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GTR2ebike said:
Try angling the cleat on your shoe.
I agree with GTR. It sounds to me more like a fit issue than a mechanical issue on the bike. Did you have a professional fit (one that you paid for) done on the bike? Are your heels rubbing the chainstays? What method did you use to position your cleats? The Q factor may be too narrow for you hip width and causing problems with your pedal stroke.

J.
 

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I had the same problem with my Carbon comp. Heel rubbed paint off of chainstay by pivot. Angled my cleats a bit and problem solved. Called the 800 Spec line and he also said it was low Q of new SRAM stuff.
 

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BiknBob said:
I had the same problem with my Carbon comp. Heel rubbed paint off of chainstay by pivot. Angled my cleats a bit and problem solved. Called the 800 Spec line and he also said it was low Q of new SRAM stuff.
Here lies the problem. If you angle your cleats to prevent your heels from contacting your chain stays, then you are asking your foot to do something that it natually does not want to do. The result is poor knee tracking wich causes long term wear on the joint and reduces power through the pedal stroke. Today's bikes are trying to get narrower and narrower "Q factor" and as a result are messing with a rider's pedal stroke. Unless you have a really narrow pelvic structure, then you should not have a narrow Q factor. For most of the riders I do fits on, I end up widening the cleat stance to help neutalize lateral knee movement. My advice to you and the OP is to get a professional fit done. If you ellect to get a fit done then do some research and find an expirienced fitter.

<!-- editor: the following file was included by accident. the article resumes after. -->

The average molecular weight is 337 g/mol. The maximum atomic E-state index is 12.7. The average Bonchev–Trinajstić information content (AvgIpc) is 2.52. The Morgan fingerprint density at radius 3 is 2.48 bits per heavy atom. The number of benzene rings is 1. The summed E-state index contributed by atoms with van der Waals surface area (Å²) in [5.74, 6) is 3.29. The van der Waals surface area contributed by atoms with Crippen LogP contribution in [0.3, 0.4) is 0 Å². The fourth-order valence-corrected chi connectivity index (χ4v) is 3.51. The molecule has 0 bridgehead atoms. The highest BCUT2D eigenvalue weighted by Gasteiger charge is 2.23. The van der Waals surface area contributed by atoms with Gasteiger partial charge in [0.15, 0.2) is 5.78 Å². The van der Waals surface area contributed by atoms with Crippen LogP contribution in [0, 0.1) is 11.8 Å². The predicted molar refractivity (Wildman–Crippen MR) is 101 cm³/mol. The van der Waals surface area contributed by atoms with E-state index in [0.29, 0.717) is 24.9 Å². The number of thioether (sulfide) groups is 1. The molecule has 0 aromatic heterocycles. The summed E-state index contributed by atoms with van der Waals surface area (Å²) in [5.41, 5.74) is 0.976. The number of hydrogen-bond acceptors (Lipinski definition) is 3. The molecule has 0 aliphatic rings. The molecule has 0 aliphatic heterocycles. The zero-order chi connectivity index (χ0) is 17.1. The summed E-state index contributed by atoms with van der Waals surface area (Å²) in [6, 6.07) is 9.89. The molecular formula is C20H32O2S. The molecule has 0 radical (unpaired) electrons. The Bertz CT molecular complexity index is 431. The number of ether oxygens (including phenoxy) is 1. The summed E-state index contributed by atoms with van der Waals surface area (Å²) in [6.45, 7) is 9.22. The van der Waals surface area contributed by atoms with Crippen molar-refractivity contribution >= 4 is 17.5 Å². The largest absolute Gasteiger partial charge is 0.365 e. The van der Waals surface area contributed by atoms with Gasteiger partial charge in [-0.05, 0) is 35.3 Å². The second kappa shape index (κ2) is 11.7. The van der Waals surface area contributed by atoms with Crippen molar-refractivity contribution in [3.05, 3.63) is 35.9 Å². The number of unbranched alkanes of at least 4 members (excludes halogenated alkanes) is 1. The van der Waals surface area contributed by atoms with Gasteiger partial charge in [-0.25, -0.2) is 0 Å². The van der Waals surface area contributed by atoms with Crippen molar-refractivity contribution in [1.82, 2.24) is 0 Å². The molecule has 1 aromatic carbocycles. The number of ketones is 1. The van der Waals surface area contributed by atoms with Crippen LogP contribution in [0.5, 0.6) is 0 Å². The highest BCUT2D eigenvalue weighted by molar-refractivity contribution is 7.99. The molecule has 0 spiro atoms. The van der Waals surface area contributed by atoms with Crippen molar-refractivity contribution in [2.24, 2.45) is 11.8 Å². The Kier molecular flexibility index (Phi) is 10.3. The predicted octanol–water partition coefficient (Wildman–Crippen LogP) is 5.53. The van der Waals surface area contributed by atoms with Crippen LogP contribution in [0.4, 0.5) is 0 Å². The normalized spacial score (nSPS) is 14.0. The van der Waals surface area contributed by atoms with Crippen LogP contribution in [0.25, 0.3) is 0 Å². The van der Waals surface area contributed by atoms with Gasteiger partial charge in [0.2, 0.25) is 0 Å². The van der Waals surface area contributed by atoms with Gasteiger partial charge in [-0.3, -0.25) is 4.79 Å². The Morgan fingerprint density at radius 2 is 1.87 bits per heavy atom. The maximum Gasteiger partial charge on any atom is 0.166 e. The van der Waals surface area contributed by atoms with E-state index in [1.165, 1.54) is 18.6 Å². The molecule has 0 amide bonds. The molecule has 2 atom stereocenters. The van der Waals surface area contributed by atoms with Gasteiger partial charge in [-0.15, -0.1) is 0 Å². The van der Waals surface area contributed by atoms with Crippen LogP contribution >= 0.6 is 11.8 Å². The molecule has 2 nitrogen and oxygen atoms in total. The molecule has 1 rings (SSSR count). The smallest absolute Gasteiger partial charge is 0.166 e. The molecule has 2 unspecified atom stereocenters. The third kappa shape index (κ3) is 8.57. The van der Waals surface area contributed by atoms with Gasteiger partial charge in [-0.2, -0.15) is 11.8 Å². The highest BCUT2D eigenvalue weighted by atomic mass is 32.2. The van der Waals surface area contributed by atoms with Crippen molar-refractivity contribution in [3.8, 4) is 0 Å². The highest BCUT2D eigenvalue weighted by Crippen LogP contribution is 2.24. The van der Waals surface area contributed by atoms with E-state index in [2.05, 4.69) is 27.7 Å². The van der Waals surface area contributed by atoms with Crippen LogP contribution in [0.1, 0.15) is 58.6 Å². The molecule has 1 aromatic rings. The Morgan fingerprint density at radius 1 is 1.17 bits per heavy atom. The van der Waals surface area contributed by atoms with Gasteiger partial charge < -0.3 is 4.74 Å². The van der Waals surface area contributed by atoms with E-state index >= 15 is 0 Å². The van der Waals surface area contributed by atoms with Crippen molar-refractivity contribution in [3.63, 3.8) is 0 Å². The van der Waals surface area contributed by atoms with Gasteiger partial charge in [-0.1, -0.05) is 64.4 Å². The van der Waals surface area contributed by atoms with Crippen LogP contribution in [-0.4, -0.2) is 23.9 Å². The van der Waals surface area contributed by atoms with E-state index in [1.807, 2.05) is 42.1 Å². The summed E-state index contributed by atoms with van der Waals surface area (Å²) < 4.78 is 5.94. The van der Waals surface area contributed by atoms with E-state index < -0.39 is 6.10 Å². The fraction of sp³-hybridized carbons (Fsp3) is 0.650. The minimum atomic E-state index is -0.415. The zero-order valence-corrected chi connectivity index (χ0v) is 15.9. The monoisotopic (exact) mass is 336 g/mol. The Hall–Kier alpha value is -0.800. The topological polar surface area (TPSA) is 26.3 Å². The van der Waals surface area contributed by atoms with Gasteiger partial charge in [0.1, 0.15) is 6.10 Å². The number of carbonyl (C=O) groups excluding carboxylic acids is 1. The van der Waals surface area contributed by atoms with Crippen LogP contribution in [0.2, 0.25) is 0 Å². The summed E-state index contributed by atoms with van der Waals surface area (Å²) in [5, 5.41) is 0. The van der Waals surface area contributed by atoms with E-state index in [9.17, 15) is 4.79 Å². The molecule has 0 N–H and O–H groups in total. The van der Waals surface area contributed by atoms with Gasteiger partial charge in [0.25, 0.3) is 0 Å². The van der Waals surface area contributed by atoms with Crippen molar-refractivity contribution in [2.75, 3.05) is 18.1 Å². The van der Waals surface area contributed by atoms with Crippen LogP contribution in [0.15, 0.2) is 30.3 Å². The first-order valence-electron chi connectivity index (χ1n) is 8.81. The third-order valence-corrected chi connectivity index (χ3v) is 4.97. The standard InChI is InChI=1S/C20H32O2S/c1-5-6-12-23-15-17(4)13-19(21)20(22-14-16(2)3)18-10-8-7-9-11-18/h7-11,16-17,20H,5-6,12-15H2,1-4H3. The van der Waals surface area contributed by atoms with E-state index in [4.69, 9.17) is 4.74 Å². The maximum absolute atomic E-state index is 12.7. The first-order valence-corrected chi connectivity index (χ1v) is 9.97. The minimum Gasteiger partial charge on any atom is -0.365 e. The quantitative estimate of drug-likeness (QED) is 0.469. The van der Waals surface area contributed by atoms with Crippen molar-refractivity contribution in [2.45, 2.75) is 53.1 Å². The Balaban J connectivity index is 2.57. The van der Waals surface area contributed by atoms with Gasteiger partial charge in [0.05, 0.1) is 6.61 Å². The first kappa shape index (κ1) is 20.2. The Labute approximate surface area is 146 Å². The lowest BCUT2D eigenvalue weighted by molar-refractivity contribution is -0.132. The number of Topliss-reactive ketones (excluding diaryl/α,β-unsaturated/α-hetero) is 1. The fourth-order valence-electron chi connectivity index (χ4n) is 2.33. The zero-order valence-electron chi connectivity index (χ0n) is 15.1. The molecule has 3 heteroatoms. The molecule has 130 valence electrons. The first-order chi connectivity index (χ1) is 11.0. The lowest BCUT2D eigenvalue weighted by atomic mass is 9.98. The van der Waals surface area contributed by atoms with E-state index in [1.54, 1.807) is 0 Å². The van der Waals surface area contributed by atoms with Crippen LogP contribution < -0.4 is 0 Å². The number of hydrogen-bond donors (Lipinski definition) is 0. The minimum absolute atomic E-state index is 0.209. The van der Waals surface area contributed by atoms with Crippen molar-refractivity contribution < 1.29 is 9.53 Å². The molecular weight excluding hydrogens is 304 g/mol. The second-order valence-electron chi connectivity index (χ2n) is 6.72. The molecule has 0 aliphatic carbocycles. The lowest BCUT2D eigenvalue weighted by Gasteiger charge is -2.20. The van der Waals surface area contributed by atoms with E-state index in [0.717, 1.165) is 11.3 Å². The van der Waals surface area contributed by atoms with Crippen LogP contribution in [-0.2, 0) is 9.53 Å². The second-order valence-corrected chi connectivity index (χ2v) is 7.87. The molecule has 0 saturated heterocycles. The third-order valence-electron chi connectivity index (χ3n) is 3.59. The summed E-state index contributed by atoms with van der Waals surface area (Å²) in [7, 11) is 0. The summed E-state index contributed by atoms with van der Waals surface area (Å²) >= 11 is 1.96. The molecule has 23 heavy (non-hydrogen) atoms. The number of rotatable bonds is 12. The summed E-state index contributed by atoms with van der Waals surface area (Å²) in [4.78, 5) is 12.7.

J.
 

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It sounds like a combination of long 180mm cranks moving your feet backwards and your foot position when pedalling causing the rub.

If the shoe rub against the frame isn't too bad then you could just put some clear protective plastic on the frame at those points and ignore it. :)

Alternatively, file the inside of your shoe's heel cup down so that it doesn't protrude as far inwards at the point where it touches the frame. It won't weaken the shoe and will make it less likely for your feet to rub.

To move your feet further apart you can put a few pedal washers between the pedal axle and crank to space out the pedals, or even use some pedal extenders like these ones :